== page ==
We are considering a Margin of Safety while Buying to allow for human error or volatility.Should we consider the same before Selling also?
And one more, if the stock faces a risk of 80% in attaining the growth and profitability objectives, can we consider 20% or more as Margin of Safety.
Is this the right way to consider Margin of Safety (or) MOS does not have anything to do with Risk?
in my opinion, investors should build in margin of safety for both buying and selling.
I am not sure if there can be a mathematical approach to MoS. Seth Klarman writes : "Because investing is as much an art as a science, investors need a margin of safety. A margin of safety is achieved when securities are purchased at prices sufficiently below underlying value to allow for human error, bad luck, or extreme volatility in a complex, unpredictable, and rapidly changing world. According to Graham, "The margin of safety is always dependent on the price paid. For any security, it will be large at one price, small at some higher price, nonexistent at some still higher price."
What is the requisite margin of safety for an investor? The answer can vary from one
investor to the next. How much bad luck are you willing and able to tolerate? How much volatility
in business values can you absorb? What is your tolerance for error? It comes down to how much
you can afford to lose.
hope this helps
Thanks for your reply.So , if am getting a risk score of 7 out of 10 for a particular stock, can i consider a Margin of Safety of 30% or more
And for the Risk Matrix, i opt for a Weighted average method as per below factors:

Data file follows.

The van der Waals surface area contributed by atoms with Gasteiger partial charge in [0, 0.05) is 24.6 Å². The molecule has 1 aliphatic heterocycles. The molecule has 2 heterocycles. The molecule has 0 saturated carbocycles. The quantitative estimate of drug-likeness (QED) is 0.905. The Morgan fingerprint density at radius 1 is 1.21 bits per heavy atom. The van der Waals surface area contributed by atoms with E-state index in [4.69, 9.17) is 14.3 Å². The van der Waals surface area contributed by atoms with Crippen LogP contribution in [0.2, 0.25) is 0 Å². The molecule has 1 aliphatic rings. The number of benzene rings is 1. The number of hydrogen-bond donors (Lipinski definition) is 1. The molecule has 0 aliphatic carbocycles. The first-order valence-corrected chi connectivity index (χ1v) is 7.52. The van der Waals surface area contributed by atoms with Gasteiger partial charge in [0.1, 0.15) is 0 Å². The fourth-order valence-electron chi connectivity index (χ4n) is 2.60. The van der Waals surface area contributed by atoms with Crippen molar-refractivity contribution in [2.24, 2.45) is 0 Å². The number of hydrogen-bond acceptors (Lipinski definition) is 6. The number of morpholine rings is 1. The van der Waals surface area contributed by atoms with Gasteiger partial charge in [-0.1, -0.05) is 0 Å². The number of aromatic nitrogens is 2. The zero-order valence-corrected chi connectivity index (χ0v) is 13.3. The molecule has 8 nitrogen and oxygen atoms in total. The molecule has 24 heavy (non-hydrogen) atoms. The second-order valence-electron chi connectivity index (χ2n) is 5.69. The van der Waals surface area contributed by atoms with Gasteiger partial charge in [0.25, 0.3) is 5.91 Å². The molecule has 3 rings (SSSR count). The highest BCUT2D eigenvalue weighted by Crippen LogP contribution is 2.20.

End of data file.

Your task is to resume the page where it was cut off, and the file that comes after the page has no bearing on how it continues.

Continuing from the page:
- Industry Risk - Cyclicality Risk, Competition Risk, Regulatory Risk
- Business Risk - Product Diversification, Raw Material, Currency Risk, Employee Satisfaction, Licenses, Brand Loyalty
- Management - Transparency, Promoter Pledging, Promoter Salary, Loan to Relatives & Subsidiaries, Capital Allocation
Is this a correct method?
Answer to this question has some nuances to it. It depends on the type of stock.
For value stocks(Graham style or low PE stocks) or opportunistic bets, sell decision is when 1. It has risen too fast 2. Moved to higher PE than historic PE 3. Risen close to your original projections and very low returns expected in the near future.
For stocks with deep moats, one needs to follow a patient and long term approach. Before buying one needs to build a rough and conservative estimate(with enough MOS). After buying and if the company has a good moat, it is possible that it can quickly bypass your initial projections and has given superior results. Now in this case one shouldn’t sell immediately. First check if the company’s performance is because of the factors it was assumed in the initial hypothesis or some other factors. Check all the initial assumptions. Now fine tune them. Basically one needs to re look the business with new assumptions and not hold on to old assumptions with which one bought the stock.
For a detailed discussion of the same do read the below link (explained well by Prof. Sanjay Bakshi)